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Welte-Mignon Piano Rolls Volume 3
Piano Rolls 1905-26 recorded on a restored Steinway-Welte
Franz SCHUBERT (1797-1828)

Valse noble
Played by Artur Schnabel
Niccolo PAGANINI (1782-1840)

La Campanella arr. Franz LISZT (1811-1886)
Played by Ferruccio Busoni
Anton RUBINSTEIN (1829-1894)

German Waltz
Played by Josef Hofmann
Gaetano DONIZETTI (1797-1848)

Lucia di Lammermoor (arr Smith)
Played by Carl Schmidt
Johannes BRAHMS (1833-1897)

Rhapsody No.2
Played by Olga Samaroff
Xaver SCHARWENKA (1850-1924)

Polish Dance Op.3 No.1
Played by Xaver Scharwenka
Franz LISZT (1811-1886)

Mignonís Song
Played by Rudolph Ganz

Elfenspiel Etude in E major
Played by Yolanda Mero
Fryderyk CHOPIN (1810-1849)

Waltz Op.70 No.1
Scherzo in B minor Op.20 No.1
Played by Fannie Bloomfield Zeisler
Robert SCHUMANN (1810-1856)

Kinderszenen Op.15 Nos 1-6
Played by Fanny Davies
Jean SIBELIUS (1865-1957)

Valse Triste
Played by W. Krowsky
Max REGER (1873-1916)

Sonatine Ė Second movement; Minuet
Played by Wera Schapira
Made on Welte-Mignon Piano Rolls 1905-26. Recorded on a restored Steinway-Welte Reproducing Piano in August 2000
NAXOS HISTORICAL 8.110679 [67.07]

I seem to be turning into a politician with this series, constantly referring interested parties to the review I wrote some weeks or months ago. Then I wrote about some of the more contentious aspects of the recording and reproducing of rolls and this latest release, the third, serves only to reinforce those views. Take Fannie Bloomfield Zeisler, a famous American pianist who left no disc recordings, and the two examples of her playing here. The double CD set I reviewed on this site of her piano rolls (on Pierian) contains the same Chopin recordings as here. The pitch remains unaltered but the timings differ Ė in the case of the Waltz by only (though thatís a relative term) 13 seconds but in the B minor Scherzo the difference is a full three quarters of a minute Ė in a piece not nine minutes in length. So to add to the mechanical and post-editing secrets and complexities of the system we have to contend, as we always knew, with differing methods of reproduction on restored pianos. Is the difference due to roll shrinkage or to reproduction speed or to any other of the ancillary problems inherent in the system?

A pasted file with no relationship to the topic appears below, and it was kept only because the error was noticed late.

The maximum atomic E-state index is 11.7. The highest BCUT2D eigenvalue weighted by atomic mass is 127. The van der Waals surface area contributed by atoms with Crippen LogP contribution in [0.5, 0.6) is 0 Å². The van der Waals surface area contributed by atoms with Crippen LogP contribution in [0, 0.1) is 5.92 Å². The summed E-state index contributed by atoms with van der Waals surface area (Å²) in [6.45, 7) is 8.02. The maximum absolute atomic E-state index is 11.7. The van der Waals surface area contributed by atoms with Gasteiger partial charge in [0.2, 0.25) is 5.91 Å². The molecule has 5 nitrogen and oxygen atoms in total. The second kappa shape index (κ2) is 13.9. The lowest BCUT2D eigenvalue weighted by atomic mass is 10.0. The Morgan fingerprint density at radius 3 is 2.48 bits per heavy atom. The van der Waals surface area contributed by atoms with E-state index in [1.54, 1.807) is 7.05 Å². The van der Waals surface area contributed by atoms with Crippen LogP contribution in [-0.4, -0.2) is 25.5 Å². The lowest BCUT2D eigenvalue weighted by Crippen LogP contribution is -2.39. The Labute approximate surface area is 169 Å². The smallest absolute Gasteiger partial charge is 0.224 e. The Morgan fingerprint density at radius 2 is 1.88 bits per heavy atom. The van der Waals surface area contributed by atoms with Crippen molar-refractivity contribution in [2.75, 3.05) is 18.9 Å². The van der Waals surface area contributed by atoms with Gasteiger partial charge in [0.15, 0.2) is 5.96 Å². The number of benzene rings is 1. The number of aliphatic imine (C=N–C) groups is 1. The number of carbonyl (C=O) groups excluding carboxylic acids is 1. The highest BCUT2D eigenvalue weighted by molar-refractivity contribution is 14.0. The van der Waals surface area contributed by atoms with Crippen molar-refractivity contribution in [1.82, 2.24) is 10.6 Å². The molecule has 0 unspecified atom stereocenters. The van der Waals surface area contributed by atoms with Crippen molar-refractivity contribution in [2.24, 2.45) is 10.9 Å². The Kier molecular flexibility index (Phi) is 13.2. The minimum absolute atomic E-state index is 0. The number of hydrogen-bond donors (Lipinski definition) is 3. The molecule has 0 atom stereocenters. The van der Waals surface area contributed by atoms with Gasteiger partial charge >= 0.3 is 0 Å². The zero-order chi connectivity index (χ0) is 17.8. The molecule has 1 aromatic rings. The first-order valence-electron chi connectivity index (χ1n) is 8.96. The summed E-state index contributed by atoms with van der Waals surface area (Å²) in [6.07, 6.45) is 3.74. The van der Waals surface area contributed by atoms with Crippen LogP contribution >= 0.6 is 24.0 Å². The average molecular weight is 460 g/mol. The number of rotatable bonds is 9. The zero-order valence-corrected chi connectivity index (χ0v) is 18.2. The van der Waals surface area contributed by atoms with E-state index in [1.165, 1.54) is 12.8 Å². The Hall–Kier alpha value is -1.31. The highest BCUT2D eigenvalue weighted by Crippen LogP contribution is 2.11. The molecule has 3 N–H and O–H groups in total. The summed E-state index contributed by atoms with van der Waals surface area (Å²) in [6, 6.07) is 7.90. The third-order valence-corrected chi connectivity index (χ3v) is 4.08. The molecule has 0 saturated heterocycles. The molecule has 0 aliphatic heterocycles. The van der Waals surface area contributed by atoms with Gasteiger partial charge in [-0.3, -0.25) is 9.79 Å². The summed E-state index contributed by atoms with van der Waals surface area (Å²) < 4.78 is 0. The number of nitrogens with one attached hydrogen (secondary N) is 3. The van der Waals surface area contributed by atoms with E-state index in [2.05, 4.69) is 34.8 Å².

Itís best to attack that problem musically. The chaotic introduction of the Scherzo on Naxos is not, I think, the real Bloomfield Zeisler. I canít believe that this lauded musician could produce such a mess. The Pierian transfer is different; itís more lithe, quicker, the passagework more lucid, the phrasing rather more natural. Of course that companyís transfers are also not ideal; thereís a slightly out of tune piano on some of the tracks whereas Naxosís restored Steinway-Welte certainly sounds splendidly forward, as does its very noisy action. But as for the transfers I know on whom Iíd place my money.

The performers are the usual mix of patrician lions and relative unknowns. I would prefer Busoniís few Columbia discs, however imperfectly recorded and however much he despised the whole process, to his piano rolls. And the same goes for Olga Samaroff, whose Brahms is indifferent on rolls (not helped by the systemís dynamic constrictions). Yolanda Mero, one of the less well-known pianists here, is fluent and fleet in Heymann and another leading woman pianist of the time, the Clara Schumann student Fanny Davies appears in the first six scenes from Kinderszenen. This roll was made in 1909 and we have her Columbia discs of the same work, which she made twenty years later (on Pearl). I think even a cursory listen will reveal that, however attractive it may be to hear her roll, the disc recording preserves the authentic voicings and sense of colour and fantasy that the roll fails to convey. It may be that the time constraints of the 78 made her hurry a little (the disc performance is faster) Ė and this is one of the advantages of the roll in its ability to capture a lengthier uninterrupted span Ė but there is little similarity tonally between the two performances. The tonal homogeneity of the rolls is, in any case, a wearying feature of the system.

My advice is very much as it was in my reviews of the first two volumes; caution as to the authenticity of the rolls as accurate artefacts but an informed welcome to the series, given the reservations noted above.

Jonathan Woolf

Other Volumes

Volume 1 Jonathan Woolf    Donald Satz

Volume 2 Jonathan Woolf    Donald Satz

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